For the staff and program members of BABES Network, YWCA’s peer-to-peer support network for women living with HIV, COVID-19 carries familiar and dangerous reminders of the AIDS pandemic. Program manager Alora Gale-Shreck says that the HIV community was already living with chronic illness, so they have protocols established and “a skill set that’s almost advantageous.”  

But while BABES members know how to deal with flying during flu season with only 20 T-cells (the type of white blood cell that is core to the immune system), what they're not accustomed to is having all support networks being shut-down at the same time. That makes it more difficult to safely get groceries, medicine, child care, or doctor’s appointments. 

Alora (right) at the open house after major renovations to the BABES Network space
Alora (right) at the open house after major renovations to the BABES Network space

These difficulties are even greater for essential workers who might be further targeted for their HIV-positive status, their immigration status, or both. She told the story of one BABE who is a single mom and an undocumented worker. After she tested positive for COVID-19, she had to ask a caregiver she barely knew to care for her child for a full week. She was afraid to tell them it was because she had COVID-19.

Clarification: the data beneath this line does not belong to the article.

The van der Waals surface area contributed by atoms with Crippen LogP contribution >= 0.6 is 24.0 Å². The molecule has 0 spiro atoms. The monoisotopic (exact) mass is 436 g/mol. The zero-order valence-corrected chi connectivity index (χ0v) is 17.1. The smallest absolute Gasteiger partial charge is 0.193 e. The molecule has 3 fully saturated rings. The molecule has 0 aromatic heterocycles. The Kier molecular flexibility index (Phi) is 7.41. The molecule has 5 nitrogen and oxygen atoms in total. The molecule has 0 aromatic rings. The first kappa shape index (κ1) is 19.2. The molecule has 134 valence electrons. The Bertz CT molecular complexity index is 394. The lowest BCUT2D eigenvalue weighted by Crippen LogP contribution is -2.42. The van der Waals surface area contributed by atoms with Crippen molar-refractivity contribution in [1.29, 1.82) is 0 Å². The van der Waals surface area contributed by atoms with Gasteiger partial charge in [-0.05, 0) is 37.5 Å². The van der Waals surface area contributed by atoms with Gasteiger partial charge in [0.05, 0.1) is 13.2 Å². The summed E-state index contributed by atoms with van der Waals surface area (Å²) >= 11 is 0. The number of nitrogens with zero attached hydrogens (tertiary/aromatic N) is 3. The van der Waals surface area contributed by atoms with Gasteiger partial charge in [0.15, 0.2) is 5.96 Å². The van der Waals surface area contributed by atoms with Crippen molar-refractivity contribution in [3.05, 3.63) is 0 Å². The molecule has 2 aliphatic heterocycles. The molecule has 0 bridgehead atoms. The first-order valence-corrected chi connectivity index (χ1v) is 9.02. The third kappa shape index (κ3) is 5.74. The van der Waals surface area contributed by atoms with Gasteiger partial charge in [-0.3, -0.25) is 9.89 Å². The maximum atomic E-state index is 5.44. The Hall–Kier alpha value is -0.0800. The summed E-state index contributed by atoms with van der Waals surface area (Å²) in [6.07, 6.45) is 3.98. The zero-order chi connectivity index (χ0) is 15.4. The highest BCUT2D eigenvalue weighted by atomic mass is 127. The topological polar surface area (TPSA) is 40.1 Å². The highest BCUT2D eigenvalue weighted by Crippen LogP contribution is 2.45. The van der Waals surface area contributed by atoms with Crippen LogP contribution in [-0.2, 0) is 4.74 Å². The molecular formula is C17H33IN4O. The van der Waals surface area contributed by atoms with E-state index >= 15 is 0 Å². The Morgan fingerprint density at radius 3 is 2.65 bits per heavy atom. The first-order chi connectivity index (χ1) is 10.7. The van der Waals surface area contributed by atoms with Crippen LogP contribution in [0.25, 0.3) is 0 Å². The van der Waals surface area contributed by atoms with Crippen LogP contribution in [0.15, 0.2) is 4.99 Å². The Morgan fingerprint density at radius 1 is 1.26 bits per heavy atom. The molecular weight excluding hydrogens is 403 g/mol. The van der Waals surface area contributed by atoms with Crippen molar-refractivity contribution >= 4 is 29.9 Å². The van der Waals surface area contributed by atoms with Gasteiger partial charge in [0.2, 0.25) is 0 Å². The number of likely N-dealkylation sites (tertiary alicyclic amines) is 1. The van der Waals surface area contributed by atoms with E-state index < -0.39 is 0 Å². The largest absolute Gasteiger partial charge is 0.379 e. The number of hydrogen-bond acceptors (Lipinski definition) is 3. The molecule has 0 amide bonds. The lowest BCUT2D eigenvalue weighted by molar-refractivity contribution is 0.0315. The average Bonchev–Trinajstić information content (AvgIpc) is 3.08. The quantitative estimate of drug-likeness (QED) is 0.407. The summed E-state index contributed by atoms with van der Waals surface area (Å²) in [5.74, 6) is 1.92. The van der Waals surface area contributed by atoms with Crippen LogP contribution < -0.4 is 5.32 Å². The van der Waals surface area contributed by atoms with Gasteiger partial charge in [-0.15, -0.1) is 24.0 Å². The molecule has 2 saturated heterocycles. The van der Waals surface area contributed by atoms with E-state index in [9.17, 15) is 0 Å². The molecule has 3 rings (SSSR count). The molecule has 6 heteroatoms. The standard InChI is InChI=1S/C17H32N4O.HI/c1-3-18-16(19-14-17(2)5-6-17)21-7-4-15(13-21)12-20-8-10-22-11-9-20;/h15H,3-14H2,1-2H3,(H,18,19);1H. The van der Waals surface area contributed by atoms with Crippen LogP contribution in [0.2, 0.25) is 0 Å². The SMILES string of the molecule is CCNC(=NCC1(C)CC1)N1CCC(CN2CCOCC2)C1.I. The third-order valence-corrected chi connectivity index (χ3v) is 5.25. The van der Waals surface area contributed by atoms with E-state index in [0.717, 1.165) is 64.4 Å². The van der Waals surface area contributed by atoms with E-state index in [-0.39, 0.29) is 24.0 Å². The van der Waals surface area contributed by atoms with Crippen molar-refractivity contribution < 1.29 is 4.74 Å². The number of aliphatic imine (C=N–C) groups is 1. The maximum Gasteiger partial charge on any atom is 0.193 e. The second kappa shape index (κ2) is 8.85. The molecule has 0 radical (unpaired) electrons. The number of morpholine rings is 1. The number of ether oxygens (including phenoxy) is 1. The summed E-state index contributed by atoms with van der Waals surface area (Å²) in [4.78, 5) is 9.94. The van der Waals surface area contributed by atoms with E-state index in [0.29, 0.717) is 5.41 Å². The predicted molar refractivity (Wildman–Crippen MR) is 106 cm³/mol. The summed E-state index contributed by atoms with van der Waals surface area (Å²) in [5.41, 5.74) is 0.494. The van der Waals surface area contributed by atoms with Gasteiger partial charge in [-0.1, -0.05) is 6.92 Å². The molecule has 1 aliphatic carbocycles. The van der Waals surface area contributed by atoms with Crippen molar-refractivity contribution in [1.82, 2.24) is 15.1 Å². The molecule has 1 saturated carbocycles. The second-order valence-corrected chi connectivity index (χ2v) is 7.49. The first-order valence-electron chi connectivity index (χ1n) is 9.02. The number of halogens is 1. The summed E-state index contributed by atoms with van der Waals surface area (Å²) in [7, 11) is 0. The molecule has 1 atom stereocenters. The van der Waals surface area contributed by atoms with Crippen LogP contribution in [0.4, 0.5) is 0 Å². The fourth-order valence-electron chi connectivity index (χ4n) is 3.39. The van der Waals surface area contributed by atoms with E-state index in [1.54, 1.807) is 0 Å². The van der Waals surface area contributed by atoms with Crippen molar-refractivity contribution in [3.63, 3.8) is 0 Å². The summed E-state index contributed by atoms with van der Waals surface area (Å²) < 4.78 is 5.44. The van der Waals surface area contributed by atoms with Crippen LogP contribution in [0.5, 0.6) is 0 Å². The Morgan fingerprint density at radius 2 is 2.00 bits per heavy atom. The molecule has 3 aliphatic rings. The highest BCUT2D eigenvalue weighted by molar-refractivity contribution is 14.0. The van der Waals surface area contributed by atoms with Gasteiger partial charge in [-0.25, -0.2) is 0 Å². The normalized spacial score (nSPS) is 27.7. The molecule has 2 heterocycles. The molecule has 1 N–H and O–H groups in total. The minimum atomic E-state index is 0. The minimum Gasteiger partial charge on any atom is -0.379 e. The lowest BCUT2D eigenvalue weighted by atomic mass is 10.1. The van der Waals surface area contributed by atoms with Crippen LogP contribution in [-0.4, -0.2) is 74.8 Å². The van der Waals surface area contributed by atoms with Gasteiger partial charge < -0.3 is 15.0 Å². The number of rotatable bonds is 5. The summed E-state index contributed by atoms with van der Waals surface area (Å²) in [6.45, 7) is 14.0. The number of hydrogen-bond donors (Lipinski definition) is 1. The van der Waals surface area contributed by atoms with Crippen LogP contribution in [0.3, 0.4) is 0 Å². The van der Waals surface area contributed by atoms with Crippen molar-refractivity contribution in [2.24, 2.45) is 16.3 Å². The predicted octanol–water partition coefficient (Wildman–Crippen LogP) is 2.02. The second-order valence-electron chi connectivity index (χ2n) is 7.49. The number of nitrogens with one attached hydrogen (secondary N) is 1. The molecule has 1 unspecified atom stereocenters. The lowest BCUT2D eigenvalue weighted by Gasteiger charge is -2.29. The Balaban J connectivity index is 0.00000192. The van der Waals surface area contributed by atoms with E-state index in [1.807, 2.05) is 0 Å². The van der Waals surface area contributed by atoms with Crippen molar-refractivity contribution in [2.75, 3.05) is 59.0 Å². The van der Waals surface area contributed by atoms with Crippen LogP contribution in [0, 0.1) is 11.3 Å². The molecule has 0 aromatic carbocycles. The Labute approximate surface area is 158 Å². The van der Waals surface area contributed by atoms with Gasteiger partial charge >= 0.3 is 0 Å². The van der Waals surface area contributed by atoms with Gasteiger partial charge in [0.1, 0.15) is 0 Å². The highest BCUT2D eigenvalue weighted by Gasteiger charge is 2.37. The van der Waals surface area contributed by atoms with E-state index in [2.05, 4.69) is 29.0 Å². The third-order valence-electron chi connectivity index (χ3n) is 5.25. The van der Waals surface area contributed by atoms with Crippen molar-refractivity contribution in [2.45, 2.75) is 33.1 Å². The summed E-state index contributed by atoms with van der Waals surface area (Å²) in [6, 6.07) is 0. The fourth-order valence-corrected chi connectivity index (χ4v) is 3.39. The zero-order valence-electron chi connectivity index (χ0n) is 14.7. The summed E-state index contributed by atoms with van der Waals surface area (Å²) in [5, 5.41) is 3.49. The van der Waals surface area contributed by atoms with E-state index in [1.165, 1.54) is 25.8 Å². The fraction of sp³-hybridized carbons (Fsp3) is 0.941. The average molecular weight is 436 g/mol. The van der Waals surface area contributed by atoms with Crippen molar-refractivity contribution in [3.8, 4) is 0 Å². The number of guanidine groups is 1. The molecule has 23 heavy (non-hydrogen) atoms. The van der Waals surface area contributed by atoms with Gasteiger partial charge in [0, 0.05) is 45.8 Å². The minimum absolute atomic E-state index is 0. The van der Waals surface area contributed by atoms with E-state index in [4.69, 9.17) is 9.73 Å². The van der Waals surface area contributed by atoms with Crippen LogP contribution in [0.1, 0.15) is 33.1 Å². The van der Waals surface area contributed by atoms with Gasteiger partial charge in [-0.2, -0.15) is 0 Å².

Gale-Shreck says they have the phone lines open, are responding to email, and offering more tele-health support as staff has improved their own tech access. BABES have started virtual support groups and hope to add additional weekly sessions in the future. 

Staying healthy without a home of your own 

For women who are experiencing homelessness during this crisis, standard public health advice to “stay home” isn’t possible. At YWCA's Angeline's Day Center, we're working to keep everyone at safe distances, which has required lowering the number of women that we are able to serve.